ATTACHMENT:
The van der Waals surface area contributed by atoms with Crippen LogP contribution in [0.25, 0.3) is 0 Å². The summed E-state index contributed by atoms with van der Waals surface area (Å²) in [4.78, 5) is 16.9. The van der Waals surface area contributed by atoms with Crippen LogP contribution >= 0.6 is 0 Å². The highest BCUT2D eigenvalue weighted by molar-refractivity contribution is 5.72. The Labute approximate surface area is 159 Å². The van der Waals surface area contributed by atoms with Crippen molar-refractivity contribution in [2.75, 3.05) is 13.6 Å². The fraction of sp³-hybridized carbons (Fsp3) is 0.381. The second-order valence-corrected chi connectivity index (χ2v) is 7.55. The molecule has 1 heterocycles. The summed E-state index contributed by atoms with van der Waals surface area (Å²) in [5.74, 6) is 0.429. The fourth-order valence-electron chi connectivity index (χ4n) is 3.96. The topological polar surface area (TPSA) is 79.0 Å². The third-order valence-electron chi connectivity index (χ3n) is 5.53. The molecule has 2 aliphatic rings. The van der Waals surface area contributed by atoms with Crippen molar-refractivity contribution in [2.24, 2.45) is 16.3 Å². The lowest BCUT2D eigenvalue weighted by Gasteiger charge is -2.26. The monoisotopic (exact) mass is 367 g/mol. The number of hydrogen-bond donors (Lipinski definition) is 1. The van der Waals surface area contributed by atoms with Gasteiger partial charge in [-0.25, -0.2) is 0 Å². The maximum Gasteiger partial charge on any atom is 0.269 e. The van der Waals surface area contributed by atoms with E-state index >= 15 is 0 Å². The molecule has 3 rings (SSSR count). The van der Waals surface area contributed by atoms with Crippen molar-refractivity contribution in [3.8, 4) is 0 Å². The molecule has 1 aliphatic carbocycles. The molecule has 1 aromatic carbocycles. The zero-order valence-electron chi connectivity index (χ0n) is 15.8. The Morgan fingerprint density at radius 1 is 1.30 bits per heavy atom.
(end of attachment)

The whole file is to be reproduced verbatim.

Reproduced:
The van der Waals surface area contributed by atoms with Crippen LogP contribution in [0.25, 0.3) is 0 Å². The summed E-state index contributed by atoms with van der Waals surface area (Å²) in [4.78, 5) is 16.9. The van der Waals surface area contributed by atoms with Crippen LogP contribution >= 0.6 is 0 Å². The highest BCUT2D eigenvalue weighted by molar-refractivity contribution is 5.72. The Labute approximate surface area is 159 Å². The van der Waals surface area contributed by atoms with Crippen molar-refractivity contribution in [2.75, 3.05) is 13.6 Å². The fraction of sp³-hybridized carbons (Fsp3) is 0.381. The second-order valence-corrected chi connectivity index (χ2v) is 7.55. The molecule has 1 heterocycles. The summed E-state index contributed by atoms with van der Waals surface area (Å²) in [5.74, 6) is 0.429. The fourth-order valence-electron chi connectivity index (χ4n) is 3.96. The topological polar surface area (TPSA) is 79.0 Å². The third-order valence-electron chi connectivity index (χ3n) is 5.53. The molecule has 2 aliphatic rings. The van der Waals surface area contributed by atoms with Crippen molar-refractivity contribution in [2.24, 2.45) is 16.3 Å². The lowest BCUT2D eigenvalue weighted by Gasteiger charge is -2.26. The monoisotopic (exact) mass is 367 g/mol. The number of hydrogen-bond donors (Lipinski definition) is 1. The van der Waals surface area contributed by atoms with Gasteiger partial charge in [-0.25, -0.2) is 0 Å². The maximum Gasteiger partial charge on any atom is 0.269 e. The van der Waals surface area contributed by atoms with E-state index >= 15 is 0 Å². The molecule has 3 rings (SSSR count). The van der Waals surface area contributed by atoms with Crippen molar-refractivity contribution in [3.8, 4) is 0 Å². The molecule has 1 aliphatic carbocycles. The molecule has 1 aromatic carbocycles. The zero-order valence-electron chi connectivity index (χ0n) is 15.8. The Morgan fingerprint density at radius 1 is 1.30 bits per heavy atom.